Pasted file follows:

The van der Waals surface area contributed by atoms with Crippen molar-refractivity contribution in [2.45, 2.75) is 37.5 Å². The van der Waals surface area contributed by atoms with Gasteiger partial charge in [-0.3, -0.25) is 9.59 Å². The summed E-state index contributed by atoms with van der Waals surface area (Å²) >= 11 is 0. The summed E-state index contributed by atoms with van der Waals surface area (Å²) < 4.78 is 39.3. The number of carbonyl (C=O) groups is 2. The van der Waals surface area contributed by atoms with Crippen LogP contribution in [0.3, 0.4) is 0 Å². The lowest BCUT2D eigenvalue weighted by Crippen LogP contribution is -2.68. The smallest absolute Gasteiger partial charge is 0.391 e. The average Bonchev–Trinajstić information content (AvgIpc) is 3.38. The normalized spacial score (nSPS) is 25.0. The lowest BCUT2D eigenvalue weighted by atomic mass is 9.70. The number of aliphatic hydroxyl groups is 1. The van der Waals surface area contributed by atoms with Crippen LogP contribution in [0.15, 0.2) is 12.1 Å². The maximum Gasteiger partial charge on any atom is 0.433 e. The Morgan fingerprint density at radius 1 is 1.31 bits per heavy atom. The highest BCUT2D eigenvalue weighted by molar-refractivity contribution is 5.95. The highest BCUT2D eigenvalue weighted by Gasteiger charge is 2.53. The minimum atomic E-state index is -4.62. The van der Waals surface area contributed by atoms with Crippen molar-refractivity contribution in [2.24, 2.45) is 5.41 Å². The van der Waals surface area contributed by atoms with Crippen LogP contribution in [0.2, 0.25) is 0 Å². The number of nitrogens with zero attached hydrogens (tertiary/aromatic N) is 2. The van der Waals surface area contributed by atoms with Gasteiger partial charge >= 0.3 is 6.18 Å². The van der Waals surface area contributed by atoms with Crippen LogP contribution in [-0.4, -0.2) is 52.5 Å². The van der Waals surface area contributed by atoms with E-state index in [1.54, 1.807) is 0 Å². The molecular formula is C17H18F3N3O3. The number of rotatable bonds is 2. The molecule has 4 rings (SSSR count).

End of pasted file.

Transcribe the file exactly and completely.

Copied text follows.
The van der Waals surface area contributed by atoms with Crippen molar-refractivity contribution in [2.45, 2.75) is 37.5 Å². The van der Waals surface area contributed by atoms with Gasteiger partial charge in [-0.3, -0.25) is 9.59 Å². The summed E-state index contributed by atoms with van der Waals surface area (Å²) >= 11 is 0. The summed E-state index contributed by atoms with van der Waals surface area (Å²) < 4.78 is 39.3. The number of carbonyl (C=O) groups is 2. The van der Waals surface area contributed by atoms with Crippen LogP contribution in [0.3, 0.4) is 0 Å². The lowest BCUT2D eigenvalue weighted by Crippen LogP contribution is -2.68. The smallest absolute Gasteiger partial charge is 0.391 e. The average Bonchev–Trinajstić information content (AvgIpc) is 3.38. The normalized spacial score (nSPS) is 25.0. The lowest BCUT2D eigenvalue weighted by atomic mass is 9.70. The number of aliphatic hydroxyl groups is 1. The van der Waals surface area contributed by atoms with Crippen LogP contribution in [0.15, 0.2) is 12.1 Å². The maximum Gasteiger partial charge on any atom is 0.433 e. The Morgan fingerprint density at radius 1 is 1.31 bits per heavy atom. The highest BCUT2D eigenvalue weighted by molar-refractivity contribution is 5.95. The highest BCUT2D eigenvalue weighted by Gasteiger charge is 2.53. The minimum atomic E-state index is -4.62. The van der Waals surface area contributed by atoms with Crippen molar-refractivity contribution in [2.24, 2.45) is 5.41 Å². The van der Waals surface area contributed by atoms with Crippen LogP contribution in [0.2, 0.25) is 0 Å². The number of nitrogens with zero attached hydrogens (tertiary/aromatic N) is 2. The van der Waals surface area contributed by atoms with Gasteiger partial charge >= 0.3 is 6.18 Å². The van der Waals surface area contributed by atoms with Crippen LogP contribution in [-0.4, -0.2) is 52.5 Å². The van der Waals surface area contributed by atoms with E-state index in [1.54, 1.807) is 0 Å². The molecular formula is C17H18F3N3O3. The number of rotatable bonds is 2. The molecule has 4 rings (SSSR count).